Clara Mancini, The Open University; Oskar Juhlin, Stockholm University; Adrian David Cheock, City University London; Janet van der Linden, The Open University; Shaun Lawson, University of Lincoln
27 October 2014, Helsinki, Finland
Workshop in short
While traditionally animal technology has been the concern of other disciplines, more recently the HCI community has begun to take a keen interest in computer interactions involving animals, particularly in the context of human-animal interactions, concomitantly with a growing market of various types of digital technologies aimed at animals and their humans.
An increasing body of work originating from within the HCI community is shaping an emerging discipline, which – by analogy with HCI – has been dubbed Animal-Computer Interaction (ACI) and comprises: studying the interaction between animals, technology and humans in naturalistic settings; developing user-centered technology that supports animals and interspecies relationships; informing user-centered approaches to the design of technology intended for animals.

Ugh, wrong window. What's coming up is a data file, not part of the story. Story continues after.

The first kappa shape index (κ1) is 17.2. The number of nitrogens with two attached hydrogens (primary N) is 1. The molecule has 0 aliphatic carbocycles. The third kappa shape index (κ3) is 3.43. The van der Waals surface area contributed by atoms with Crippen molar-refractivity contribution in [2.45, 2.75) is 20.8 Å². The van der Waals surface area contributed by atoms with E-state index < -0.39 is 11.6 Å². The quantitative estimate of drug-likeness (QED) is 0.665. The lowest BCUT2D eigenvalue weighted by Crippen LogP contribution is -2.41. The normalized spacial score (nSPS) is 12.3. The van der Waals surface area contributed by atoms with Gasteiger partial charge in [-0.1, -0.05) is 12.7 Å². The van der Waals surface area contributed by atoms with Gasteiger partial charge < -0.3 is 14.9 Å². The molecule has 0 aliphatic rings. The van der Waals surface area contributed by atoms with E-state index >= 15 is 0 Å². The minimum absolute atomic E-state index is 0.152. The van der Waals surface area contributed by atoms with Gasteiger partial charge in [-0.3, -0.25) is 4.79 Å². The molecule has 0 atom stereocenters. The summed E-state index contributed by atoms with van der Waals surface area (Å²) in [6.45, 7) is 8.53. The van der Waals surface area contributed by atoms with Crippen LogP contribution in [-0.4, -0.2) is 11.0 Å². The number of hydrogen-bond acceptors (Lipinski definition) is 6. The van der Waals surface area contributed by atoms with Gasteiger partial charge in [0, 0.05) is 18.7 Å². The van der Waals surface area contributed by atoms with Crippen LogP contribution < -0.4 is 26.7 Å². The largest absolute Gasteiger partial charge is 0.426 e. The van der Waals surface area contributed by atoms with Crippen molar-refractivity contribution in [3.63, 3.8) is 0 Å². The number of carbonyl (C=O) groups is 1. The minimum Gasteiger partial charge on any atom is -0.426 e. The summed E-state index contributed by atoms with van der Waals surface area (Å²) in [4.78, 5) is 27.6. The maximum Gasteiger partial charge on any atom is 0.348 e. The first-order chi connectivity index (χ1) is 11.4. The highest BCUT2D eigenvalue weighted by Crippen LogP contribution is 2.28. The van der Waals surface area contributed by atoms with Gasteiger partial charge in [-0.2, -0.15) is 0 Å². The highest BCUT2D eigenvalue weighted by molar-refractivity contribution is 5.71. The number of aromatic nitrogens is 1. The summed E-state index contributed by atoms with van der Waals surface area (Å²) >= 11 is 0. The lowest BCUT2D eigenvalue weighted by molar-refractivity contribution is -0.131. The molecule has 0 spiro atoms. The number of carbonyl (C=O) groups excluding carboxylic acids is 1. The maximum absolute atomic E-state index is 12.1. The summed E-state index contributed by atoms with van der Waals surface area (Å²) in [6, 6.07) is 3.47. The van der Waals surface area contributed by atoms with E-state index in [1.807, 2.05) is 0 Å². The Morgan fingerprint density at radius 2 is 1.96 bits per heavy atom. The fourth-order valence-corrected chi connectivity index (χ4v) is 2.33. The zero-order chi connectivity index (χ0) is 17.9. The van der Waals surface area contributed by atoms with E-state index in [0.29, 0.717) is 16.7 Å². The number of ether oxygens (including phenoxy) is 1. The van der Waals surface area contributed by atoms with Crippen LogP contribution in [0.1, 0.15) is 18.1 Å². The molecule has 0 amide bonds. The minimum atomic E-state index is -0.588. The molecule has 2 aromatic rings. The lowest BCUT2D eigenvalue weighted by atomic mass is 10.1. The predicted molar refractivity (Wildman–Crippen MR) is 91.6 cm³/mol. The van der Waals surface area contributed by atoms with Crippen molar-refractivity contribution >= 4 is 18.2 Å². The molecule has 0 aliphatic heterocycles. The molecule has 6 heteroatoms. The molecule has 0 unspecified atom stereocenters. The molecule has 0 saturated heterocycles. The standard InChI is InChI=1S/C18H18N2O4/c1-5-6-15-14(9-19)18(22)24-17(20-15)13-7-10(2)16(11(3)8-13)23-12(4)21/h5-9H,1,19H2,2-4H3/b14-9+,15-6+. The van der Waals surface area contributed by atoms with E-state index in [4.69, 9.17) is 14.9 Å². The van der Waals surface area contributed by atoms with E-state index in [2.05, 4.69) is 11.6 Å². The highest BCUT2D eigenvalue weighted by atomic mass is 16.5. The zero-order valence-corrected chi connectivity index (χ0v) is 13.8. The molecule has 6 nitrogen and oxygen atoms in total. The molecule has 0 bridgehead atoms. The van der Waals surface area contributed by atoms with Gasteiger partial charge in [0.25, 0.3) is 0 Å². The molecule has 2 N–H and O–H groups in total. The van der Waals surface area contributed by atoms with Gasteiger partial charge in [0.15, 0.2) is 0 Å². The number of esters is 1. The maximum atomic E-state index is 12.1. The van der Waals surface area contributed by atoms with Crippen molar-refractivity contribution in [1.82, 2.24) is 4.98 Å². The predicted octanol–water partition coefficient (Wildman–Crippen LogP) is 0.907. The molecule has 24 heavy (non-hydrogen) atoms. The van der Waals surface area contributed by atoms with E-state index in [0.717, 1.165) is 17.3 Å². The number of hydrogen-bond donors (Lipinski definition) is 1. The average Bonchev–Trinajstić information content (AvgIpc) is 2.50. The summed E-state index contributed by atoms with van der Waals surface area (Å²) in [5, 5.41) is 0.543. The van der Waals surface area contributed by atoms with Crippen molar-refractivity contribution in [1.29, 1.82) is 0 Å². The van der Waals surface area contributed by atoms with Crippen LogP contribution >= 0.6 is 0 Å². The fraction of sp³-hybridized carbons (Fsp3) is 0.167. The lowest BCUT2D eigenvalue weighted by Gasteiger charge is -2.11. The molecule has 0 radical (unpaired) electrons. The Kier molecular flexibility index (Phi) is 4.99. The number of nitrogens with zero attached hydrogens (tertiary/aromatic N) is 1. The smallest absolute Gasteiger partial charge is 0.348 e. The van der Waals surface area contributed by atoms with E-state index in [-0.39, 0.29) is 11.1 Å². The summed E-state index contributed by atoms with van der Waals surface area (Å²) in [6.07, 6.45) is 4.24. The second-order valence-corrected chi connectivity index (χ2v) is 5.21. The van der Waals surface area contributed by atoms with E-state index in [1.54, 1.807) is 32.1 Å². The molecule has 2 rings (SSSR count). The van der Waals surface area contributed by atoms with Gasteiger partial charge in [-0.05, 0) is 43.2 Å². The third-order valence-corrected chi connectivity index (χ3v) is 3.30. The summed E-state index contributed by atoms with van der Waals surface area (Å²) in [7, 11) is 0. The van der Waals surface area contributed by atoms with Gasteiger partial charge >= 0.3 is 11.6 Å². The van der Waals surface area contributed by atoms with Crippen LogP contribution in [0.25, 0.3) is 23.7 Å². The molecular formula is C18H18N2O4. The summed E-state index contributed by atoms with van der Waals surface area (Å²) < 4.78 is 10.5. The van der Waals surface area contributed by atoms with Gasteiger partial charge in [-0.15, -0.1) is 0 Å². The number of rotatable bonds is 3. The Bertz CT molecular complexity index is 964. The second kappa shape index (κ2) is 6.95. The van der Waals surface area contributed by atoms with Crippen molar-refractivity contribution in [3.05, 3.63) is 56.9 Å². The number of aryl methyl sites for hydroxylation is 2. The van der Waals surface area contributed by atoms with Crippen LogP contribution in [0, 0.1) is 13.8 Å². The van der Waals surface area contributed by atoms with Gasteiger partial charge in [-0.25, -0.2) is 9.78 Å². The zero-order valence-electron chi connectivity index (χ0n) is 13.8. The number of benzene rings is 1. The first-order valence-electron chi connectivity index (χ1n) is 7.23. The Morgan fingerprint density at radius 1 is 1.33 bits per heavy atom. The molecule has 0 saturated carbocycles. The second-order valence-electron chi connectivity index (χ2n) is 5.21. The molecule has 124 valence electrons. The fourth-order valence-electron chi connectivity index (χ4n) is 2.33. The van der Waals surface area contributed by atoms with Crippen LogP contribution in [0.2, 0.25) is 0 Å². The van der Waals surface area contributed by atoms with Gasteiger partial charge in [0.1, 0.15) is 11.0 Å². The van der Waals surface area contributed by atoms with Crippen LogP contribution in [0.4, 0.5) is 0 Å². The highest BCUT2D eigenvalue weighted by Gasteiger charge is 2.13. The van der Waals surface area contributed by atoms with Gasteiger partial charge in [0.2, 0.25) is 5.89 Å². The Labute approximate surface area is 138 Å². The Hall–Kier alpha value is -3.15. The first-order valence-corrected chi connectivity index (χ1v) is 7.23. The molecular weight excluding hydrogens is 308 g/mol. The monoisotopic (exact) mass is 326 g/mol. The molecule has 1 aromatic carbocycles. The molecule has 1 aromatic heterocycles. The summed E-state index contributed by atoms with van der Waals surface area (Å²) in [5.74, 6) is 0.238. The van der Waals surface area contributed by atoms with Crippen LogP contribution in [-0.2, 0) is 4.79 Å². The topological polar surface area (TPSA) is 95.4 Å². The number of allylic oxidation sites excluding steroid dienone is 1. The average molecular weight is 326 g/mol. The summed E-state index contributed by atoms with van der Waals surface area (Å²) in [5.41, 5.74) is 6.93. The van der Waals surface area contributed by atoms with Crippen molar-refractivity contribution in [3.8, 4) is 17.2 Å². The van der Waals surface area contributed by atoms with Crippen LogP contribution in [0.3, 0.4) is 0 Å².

Although ACI-related work is increasing, interested researchers have until now had limited opportunities to gather as a community to discuss ACI-related themes and future directions for developing ACI as a discipline. This one-day workshop aims to bring together researchers who have worked or are interested in ACI, from within HCI or other relevant disciplines. Workshop activities (including short presentations, group design exercises and plenary discussions) aim to encourage participants’ active engagement, facilitating the collaborative exploration of questions relevant to ACI.
We invite position papers (up to four pages in ACM extended abstract format) on theories, applications and practices related, for example, to: interaction modalities for diverse sensorial apparatuses, cognitive capabilities, and ergonomic characteristics; methodologies potentially useful for researching, designing or evaluating multispecies technology; ethical frameworks and approaches possibly appropriate for working with human and other animals.